By Martha McLaughlin
The human brain is a marvelously complex organ with areas that specialize in different tasks. As brain science develops, researchers are beginning to more fully understand how substance abuse and addiction affect it. These changes can be observed in many regions of the brain, including the prefrontal cortex, the nucleus accumbens and the anterior cingulate cortex (ACC).
Let’s take a closer look at each of those areas below.
Drugs and Dopamine
The prefrontal cortex — involved with planning and carrying out activities — works together with the nucleus accumbens — a cluster of nerve cells located under the cerebral cortex — to turn substance use into abuse and addiction.
When people experience pleasure, the neurotransmitter dopamine is released in the nucleus accumbens. All drugs of abuse raise dopamine, and the risk of addiction is tied to the speed, intensity and reliability of the surge. Drugs may release up to 10 times more dopamine than natural rewards do.
The nucleus accumbens and the prefrontal cortex ensure that enjoying an activity is linked with wanting to repeat it. The prefrontal cortex motivates action to continue doing whatever caused the dopamine levels to rise.
Because dopamine levels produced by drugs of abuse are so much higher than what the body considers normal, it compensates in an attempt to restore balance. The body may adapt in a number of ways. It may reduce the number of dopamine receptor cells in the brain or increase the number of dopamine transporters, which clear the neurotransmitter from the gaps between nerve cells.
These adaptations cause drug tolerance — the need to increase dosage in order to feel the effects a lower dose once produced. They also explain anhedonia, the inability to feel pleasure from normal activities, which is a common symptom in addicted individuals and those in early recovery.
Conflicts and Decisions
Another way the body responds to addiction is to shrink and weaken the ACC, the part of the brain that links pain and conflict with thoughts and behaviors. Dr. Nicole Gravagna notes that healthy brains feel pain, evaluate risks and danger, and make decisions based on the information received. By influencing the ACC, substance abuse makes it more difficult for people to handle conflict. Gravagna states that people become “conflict-stupid,” and their ability to get past the pain of opposition is impaired.1
The ACC evaluates rewards and punishments and works with other brain regions to use that information to guide decisions. A study reported by Science Daily looked at the brain activity of adolescent boys with conduct and substance use disorders. They were found to have significantly less activity in the ACC and other key areas while engaged in decision-making tasks. When playing a game, they responded less than normal to wins and more than normal to losses.2
The effect of drugs and alcohol on the ACC can become part of a self-perpetuating cycle, where conflict and pain are felt more deeply, and people turn to substances to numb the feelings. ACC-related impairments may also make it difficult for people to clearly evaluate the risks of their substance abuse.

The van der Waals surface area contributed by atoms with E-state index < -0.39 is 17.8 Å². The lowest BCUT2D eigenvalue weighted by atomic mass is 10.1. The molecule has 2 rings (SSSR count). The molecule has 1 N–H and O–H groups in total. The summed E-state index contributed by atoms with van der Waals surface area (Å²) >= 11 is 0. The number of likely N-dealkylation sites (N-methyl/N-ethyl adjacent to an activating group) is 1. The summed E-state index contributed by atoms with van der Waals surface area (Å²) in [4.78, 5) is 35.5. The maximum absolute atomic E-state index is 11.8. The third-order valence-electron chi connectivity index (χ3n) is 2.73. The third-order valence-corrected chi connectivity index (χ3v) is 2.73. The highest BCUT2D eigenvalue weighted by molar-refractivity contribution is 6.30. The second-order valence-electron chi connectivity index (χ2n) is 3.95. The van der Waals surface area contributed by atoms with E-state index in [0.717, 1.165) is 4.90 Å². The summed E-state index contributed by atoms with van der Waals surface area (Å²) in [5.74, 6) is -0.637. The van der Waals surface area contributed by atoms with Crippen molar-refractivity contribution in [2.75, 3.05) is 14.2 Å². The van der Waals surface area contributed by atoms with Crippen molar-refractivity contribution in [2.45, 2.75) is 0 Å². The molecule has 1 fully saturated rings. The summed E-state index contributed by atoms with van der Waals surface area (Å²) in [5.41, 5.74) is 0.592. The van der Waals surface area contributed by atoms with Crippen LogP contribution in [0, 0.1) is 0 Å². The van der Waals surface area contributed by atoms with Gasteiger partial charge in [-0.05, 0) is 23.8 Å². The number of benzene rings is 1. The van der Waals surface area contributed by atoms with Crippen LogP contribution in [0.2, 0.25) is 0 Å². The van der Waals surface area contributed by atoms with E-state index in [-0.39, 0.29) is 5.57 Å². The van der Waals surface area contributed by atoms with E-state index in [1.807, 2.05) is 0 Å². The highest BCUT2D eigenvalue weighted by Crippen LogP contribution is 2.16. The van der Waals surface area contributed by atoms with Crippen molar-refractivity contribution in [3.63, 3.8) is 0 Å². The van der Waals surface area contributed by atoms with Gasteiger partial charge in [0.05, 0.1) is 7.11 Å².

Age and Gender Differences
Because their brains are still developing, brain changes are often more pronounced and long-lasting in teens than in adults. The part of the brain most involved in overriding impulses and making rational decisions isn’t fully developed until the mid-20s. Unfortunately, drug use can interfere with that process and slow development even further.
There are also gender differences in how addiction changes the brain. Researchers at Boston University studied individuals who had once been heavy drinkers and found that the length of time that alcohol had been abused corresponded to smaller areas of white matter. In men, the corpus callosum region of the brain was most affected, but in women the losses were seen in the cortex.3
Healing and Recovery
Some of the effects of drug and alcohol on the brain, such as the death of neurons, appear to be permanent. But in many ways, the brain can change itself, and a significant degree of healing is possible. Addiction-related changes in the ACC, for example, are often seen to reverse after people recover.
It’s not easy to predict how long it will take the brain to heal. Some changes occur quickly, but others may take months or even years. The Boston University study found that restoration of white matter after the cessation of drinking appears to occur more quickly in women than in men.3
The fact that brain healing takes time helps explain the relapse risk for people in recovery from addiction. Despite the best of intentions, people often have trouble maintaining sobriety without the support of others. A comprehensive addiction treatment program can help patients understand the healing process and assemble a toolbox of skills to help them rebuild their lives while their bodies work on rebuilding their brains.
1 Gravagna, Nicole. “How Does Addiction Physically Change The Brain?” Forbes, August 22, 2017.
2 “Could brain abnormalities cause antisocial behavior and drug abuse in boys?” Science Daily, September 27, 2010.
3 Seligson, Susan. “Why Alcoholics’ Gender Matters.” BU Today, November 21, 2013.